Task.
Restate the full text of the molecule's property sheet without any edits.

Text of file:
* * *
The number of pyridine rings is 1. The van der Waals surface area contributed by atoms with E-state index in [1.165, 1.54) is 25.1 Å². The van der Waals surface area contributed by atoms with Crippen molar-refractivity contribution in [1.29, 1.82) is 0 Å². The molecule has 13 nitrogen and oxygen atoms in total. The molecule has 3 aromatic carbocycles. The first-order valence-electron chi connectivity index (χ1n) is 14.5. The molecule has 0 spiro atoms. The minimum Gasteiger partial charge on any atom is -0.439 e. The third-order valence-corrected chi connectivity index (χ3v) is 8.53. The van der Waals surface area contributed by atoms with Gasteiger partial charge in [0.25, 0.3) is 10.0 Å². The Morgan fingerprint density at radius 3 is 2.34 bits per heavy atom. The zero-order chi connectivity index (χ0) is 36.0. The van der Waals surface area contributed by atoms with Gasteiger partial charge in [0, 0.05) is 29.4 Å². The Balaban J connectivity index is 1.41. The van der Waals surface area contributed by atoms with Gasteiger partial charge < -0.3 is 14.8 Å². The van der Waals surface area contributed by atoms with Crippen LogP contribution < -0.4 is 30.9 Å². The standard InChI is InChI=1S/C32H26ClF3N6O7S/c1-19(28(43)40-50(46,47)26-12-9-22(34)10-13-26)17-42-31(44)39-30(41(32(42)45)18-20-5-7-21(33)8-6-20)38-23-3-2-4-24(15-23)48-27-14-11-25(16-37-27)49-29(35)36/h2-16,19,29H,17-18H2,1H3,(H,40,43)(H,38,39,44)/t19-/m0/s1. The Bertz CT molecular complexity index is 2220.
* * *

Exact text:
The number of pyridine rings is 1. The van der Waals surface area contributed by atoms with E-state index in [1.165, 1.54) is 25.1 Å². The van der Waals surface area contributed by atoms with Crippen molar-refractivity contribution in [1.29, 1.82) is 0 Å². The molecule has 13 nitrogen and oxygen atoms in total. The molecule has 3 aromatic carbocycles. The first-order valence-electron chi connectivity index (χ1n) is 14.5. The molecule has 0 spiro atoms. The minimum Gasteiger partial charge on any atom is -0.439 e. The third-order valence-corrected chi connectivity index (χ3v) is 8.53. The van der Waals surface area contributed by atoms with Gasteiger partial charge in [0.25, 0.3) is 10.0 Å². The Morgan fingerprint density at radius 3 is 2.34 bits per heavy atom. The zero-order chi connectivity index (χ0) is 36.0. The van der Waals surface area contributed by atoms with Gasteiger partial charge in [0, 0.05) is 29.4 Å². The Balaban J connectivity index is 1.41. The van der Waals surface area contributed by atoms with Gasteiger partial charge < -0.3 is 14.8 Å². The van der Waals surface area contributed by atoms with Crippen LogP contribution < -0.4 is 30.9 Å². The standard InChI is InChI=1S/C32H26ClF3N6O7S/c1-19(28(43)40-50(46,47)26-12-9-22(34)10-13-26)17-42-31(44)39-30(41(32(42)45)18-20-5-7-21(33)8-6-20)38-23-3-2-4-24(15-23)48-27-14-11-25(16-37-27)49-29(35)36/h2-16,19,29H,17-18H2,1H3,(H,40,43)(H,38,39,44)/t19-/m0/s1. The Bertz CT molecular complexity index is 2220.